*** Improved on 12/26/07 by Wrobinson ***
If a computer is unable to reach or obtain a DHCP lease from a DHCP server during boot, APIPA will not help it very much. This is more useful in environments where there is no DHCP server. The best course of action for environments where there is a DHCP server is to disable APIPA. The only way in which this can be effective in a DHCP environment is if the DHCP scopes used are consistent with the APIPA range. Furthermore, if you disable this feature, DHCP clients will retain their existing IP address as long as it has not expired. Review the following MSKB article for more information <a href=”http://support.microsoft.com/kb/255836″>http://support.microsoft.com/kb/255836</a>.
*** End update ***
A Windows-based computer that is configured to use DHCP can automatically assign itself an Internet Protocol address if a DHCP server is not available. For example, this could occur on a network without a DHCP server, or on a network if a DHCP server is temporarily down for maintenance.
With this feature, a Windows computer can assign itself an Internet Protocol address in the event that a DHCP server is not available or does not exist on the network. This feature makes configuring and supporting a small Local Area Network running TCP/IP less difficult
The Internet Assigned Numbers Authority (IANA) has reserved 169.254.0.0-169.254.255.255 for Automatic Private IP Addressing.
After the network adapter has been assigned an IP address, the computer can use TCP/IP to communicate with any other computer that is connected to the same LAN and that is also configured for APIPA or has the IP address manually set to the 169.254.x.y (where x.y is the client’s unique identifier) address range with a subnet mask of 255.255.0.0. <i><b>Note that the computer cannot communicate with computers on other subnets, or with computers that do not use automatic private IP addressing. Automatic private IP addressing is enabled by default.</b></i>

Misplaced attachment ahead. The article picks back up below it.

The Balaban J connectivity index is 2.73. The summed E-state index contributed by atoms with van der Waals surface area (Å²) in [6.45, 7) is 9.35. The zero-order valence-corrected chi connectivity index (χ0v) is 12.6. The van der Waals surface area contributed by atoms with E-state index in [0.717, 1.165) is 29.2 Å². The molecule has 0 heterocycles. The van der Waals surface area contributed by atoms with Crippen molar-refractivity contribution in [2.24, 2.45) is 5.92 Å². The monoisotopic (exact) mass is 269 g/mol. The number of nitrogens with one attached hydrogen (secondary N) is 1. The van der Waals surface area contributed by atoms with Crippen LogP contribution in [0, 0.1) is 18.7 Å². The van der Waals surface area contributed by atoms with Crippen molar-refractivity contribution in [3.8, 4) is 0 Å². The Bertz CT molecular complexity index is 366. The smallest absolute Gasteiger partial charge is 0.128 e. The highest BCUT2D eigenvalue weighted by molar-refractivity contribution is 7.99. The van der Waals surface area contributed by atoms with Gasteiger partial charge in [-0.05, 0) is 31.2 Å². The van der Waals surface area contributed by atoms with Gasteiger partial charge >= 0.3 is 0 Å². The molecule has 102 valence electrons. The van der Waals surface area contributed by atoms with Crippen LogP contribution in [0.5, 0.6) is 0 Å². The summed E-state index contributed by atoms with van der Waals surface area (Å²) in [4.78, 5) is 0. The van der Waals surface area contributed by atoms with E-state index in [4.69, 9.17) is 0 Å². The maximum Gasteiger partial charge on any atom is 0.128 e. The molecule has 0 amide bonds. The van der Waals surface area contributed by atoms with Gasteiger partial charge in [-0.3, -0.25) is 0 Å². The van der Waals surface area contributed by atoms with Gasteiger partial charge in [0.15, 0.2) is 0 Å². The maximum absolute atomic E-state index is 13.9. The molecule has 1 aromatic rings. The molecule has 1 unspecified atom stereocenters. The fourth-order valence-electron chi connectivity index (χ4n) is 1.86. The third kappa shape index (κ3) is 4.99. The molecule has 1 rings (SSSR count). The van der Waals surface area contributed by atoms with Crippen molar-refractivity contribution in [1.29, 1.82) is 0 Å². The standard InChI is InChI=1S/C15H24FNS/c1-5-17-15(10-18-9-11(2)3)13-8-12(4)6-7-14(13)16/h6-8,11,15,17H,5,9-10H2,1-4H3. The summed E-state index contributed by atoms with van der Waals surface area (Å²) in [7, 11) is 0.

Examples of Where APIPA May Be Useful
When your Windows-based computer (configured for DHCP) is initializing, it broadcasts three or more “discover” messages. If a DHCP server does not respond after several discover messages are broadcast, the Windows computer assigns itself a Class B (APIPA) address. Then the Windows computer will display an error message to the user of the computer (providing it has never been assigned an IP address from a DHCP server in the past). The Windows computer will then send out a Discover message every three minutes in an attempt to establish communications with a DHCP server.
<a href=”http://support.microsoft.com/?kbid=220874″>How to use automatic TCP/IP addressing without a DHCP server</a>